After a rough year in education, superintendents of school districts throughout the country are calling it quits. What does not make the paper are the ripple effects. The chief academic officer who becomes the acting superintendent. Or maybe the retired superintendent who becomes the interim superintendent because the board of trustees can’t find an acceptable candidate.
Let’s say the deputy superintendent leaves district A to accept the head job at district B. The Chief Financial Officer follows the deputy to district B as part of the new management team. The director of accounting becomes the CFO…but is short staffed so ends up doing both jobs for the next year.
Or the assistant superintendent for curriculum becomes the Chief Academic Officer. The high school principal replaces the assistant superintendent, but there is no one in the pipeline to take over the principal’s job. The district recruits a principal from a neighboring district and starts a new game of musical personnel chairs. Too many vacancies. Too few candidates. Additional work for everyone.
And we haven’t even brought up the classroom teacher shortage.
School districts have never faced a labor market quite like this. If you have not implemented effective workforce and succession planning, then you start hiring the “least objectionable” candidates. Or you settle for mediocre because “hey, at least they have a pulse, right?” A district will gladly take adequate over exceptional, if adequate is the best you can do.
Let’s break this cycle. In my experience, there are five components that create effective workforce and succession planning. Consider your organization’s strengths and weaknesses across the components below:
- Talent Identification and Acquisition: Does the organization identify, recruit, and hire the people it needs to be successful?
The effective district: The executive office, HR and campus leaders collaborate on talent identification and recruitment strategies. At a high level, the district aligns succession planning efforts to mission critical positions. The district identifies high potential employees in a thoughtful and deliberate manner.
- Advancement and Retention: Do your people have opportunities for advancement and do your high performers stay with the organization?
The effective district: HR conducts annual reviews of job classifications, descriptions and compensation, tracks retention and turnover metrics, and implements diversity, equity, and inclusion programs. Executives lead workforce planning strategy, including implementing annual critical position succession plans. There is a strategy for retaining high potential employees.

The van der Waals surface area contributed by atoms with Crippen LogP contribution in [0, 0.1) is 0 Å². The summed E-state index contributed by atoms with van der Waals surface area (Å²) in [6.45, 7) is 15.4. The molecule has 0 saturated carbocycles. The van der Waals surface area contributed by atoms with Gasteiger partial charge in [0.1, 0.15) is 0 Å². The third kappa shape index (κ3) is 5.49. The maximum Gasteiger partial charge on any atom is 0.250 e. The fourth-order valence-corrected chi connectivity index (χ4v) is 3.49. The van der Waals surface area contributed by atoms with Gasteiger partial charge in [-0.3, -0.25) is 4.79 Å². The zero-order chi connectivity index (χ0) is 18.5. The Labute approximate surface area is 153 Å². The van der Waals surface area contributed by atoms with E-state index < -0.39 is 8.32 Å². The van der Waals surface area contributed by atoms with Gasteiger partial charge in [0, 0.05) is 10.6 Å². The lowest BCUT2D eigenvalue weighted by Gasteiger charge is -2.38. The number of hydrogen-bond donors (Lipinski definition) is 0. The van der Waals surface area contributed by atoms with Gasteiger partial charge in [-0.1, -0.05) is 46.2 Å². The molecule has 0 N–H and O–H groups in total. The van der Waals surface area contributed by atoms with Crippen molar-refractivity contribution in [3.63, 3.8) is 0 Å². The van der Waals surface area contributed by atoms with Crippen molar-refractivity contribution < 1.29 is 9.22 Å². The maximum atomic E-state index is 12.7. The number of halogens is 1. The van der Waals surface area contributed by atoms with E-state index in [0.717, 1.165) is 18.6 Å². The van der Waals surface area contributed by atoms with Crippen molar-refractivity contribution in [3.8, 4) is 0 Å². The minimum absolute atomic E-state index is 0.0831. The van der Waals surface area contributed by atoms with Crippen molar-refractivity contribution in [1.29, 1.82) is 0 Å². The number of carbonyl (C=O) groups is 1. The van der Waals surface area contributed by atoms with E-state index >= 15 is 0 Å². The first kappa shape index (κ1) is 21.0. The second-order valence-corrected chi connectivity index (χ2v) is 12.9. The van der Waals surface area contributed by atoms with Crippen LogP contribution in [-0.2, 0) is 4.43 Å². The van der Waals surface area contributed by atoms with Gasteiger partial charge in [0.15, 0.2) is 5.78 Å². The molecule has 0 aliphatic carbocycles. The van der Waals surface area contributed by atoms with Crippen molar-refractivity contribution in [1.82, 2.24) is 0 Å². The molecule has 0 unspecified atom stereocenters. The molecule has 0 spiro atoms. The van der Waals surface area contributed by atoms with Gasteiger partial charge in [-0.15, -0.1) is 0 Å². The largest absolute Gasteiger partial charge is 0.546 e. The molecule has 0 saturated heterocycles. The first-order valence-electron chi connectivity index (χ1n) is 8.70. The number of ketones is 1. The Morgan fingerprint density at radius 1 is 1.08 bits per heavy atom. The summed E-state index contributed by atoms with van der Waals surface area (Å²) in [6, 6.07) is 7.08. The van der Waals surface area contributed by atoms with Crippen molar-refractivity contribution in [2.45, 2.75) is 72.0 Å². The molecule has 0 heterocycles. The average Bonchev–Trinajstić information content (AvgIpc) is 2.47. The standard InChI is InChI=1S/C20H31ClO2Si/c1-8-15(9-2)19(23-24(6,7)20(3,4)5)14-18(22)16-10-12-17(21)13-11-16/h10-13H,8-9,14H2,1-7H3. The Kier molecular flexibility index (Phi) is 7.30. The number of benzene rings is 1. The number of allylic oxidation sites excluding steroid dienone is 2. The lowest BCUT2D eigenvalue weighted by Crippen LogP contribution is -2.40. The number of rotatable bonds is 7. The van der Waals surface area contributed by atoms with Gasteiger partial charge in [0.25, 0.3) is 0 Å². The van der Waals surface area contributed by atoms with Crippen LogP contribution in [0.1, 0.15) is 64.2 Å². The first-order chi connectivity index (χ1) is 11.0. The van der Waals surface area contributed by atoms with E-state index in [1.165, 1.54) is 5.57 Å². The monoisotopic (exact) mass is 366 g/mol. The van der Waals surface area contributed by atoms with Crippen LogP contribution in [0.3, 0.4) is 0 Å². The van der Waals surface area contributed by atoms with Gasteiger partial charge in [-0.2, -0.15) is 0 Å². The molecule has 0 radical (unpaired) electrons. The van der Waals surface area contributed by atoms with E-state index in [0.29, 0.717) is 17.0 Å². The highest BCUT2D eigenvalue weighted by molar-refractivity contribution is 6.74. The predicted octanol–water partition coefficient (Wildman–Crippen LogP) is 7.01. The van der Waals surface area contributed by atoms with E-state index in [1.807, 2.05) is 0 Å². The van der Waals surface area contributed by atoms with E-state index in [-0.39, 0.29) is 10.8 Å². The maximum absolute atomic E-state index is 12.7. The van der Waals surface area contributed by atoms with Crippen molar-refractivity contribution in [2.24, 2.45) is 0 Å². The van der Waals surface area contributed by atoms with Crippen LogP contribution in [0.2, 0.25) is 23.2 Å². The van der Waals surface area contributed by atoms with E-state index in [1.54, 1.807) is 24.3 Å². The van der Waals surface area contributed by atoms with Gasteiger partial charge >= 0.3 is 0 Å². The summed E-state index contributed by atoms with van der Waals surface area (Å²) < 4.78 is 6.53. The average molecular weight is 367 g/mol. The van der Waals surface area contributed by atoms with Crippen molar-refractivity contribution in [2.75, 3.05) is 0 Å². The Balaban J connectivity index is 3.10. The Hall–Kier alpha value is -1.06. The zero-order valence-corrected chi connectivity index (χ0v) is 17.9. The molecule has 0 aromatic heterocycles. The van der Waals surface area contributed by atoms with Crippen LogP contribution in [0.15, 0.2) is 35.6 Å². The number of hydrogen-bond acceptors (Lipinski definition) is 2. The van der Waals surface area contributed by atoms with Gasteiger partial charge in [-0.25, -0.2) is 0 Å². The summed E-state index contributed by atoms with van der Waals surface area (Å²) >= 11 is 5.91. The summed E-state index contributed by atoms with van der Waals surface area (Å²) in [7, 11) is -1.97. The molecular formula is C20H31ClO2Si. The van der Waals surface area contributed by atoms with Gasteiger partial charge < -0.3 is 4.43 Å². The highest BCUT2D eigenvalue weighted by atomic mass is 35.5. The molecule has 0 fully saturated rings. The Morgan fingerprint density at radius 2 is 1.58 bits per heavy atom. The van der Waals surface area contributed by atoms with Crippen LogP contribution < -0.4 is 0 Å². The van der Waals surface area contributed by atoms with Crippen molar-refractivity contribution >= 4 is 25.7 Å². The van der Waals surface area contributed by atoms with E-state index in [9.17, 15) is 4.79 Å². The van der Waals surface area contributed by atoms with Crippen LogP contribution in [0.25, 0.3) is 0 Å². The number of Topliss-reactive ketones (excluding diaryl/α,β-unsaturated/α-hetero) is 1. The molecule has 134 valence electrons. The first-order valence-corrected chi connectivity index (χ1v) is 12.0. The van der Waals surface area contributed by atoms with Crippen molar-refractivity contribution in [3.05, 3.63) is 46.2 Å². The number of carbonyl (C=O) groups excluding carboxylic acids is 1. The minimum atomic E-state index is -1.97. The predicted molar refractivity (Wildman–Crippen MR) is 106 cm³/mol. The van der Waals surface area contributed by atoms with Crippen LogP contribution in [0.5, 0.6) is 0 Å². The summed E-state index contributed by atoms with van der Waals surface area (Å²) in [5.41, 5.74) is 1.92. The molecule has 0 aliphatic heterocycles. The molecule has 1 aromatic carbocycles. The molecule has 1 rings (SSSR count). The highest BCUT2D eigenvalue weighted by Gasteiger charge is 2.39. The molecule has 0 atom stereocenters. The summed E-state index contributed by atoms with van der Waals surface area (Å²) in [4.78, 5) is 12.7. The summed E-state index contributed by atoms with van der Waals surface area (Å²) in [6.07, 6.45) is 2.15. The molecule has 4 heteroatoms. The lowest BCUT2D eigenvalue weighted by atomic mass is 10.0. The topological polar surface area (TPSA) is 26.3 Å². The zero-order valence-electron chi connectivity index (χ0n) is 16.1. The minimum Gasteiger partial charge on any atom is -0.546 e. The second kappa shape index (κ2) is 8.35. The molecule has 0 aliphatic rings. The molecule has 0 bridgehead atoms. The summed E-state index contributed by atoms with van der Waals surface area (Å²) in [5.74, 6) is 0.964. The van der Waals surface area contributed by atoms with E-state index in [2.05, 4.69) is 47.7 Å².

- Knowledge and Skills Development: Are your people getting better at their jobs and acquiring new skills.
The effective district: Professional development programs are aligned to job responsibilities, designed to improve skills, and support advancement, including leadership competencies. Professional development and training expectations are aligned to performance evaluation.
- Performance Evaluation: Do you have an accurate read on how each person contributes to your success?
The effective district: Annual evaluations identify individual goals and opportunities and inform compensation and advancement decisions. Evaluations are aligned to departmental goals, and could include a 360 or peer component, in addition to interim assessments throughout the year.
- Leadership Cultivation: Do you identify and nurture your people that have the potential to take on greater responsibilities?
The effective district: District and campus leaders assess high potential employees through multiple channels, including establishing a mentorship program. The district identifies specific leadership competencies and integrates them with performance evaluation and professional development. Executive leaders should be actively engaged in identifying and nurturing their potential successors.
These components influence the entire HR management lifecycle, from pre-employment to onboarding, training, and development, including advancement. When these five components are aligned and functioning, your district has a framework to hire and retain the right people, with the right skills, at the right time and place.
This is not a quick fix. Implementing effective workforce planning requires a commitment to the long term, recognizing that districts have differing priorities and resource constraints. How your own organization approaches the five components should account for current needs, mitigate potential weaknesses, and support long term succession planning.
No system will ever completely shield your district from the surprise retirement, a key individual leaving for personal reasons beyond your control, or your IT director winning the lottery and moving to the Bahamas. However, taking a long look at the five components above—not just addressing recruitment, but also how your employees improve their skills and their opportunities to advance—will give you a needed edge in today’s labor market. Careful and intentional workforce planning now will also pay dividends in the smoother times ahead.
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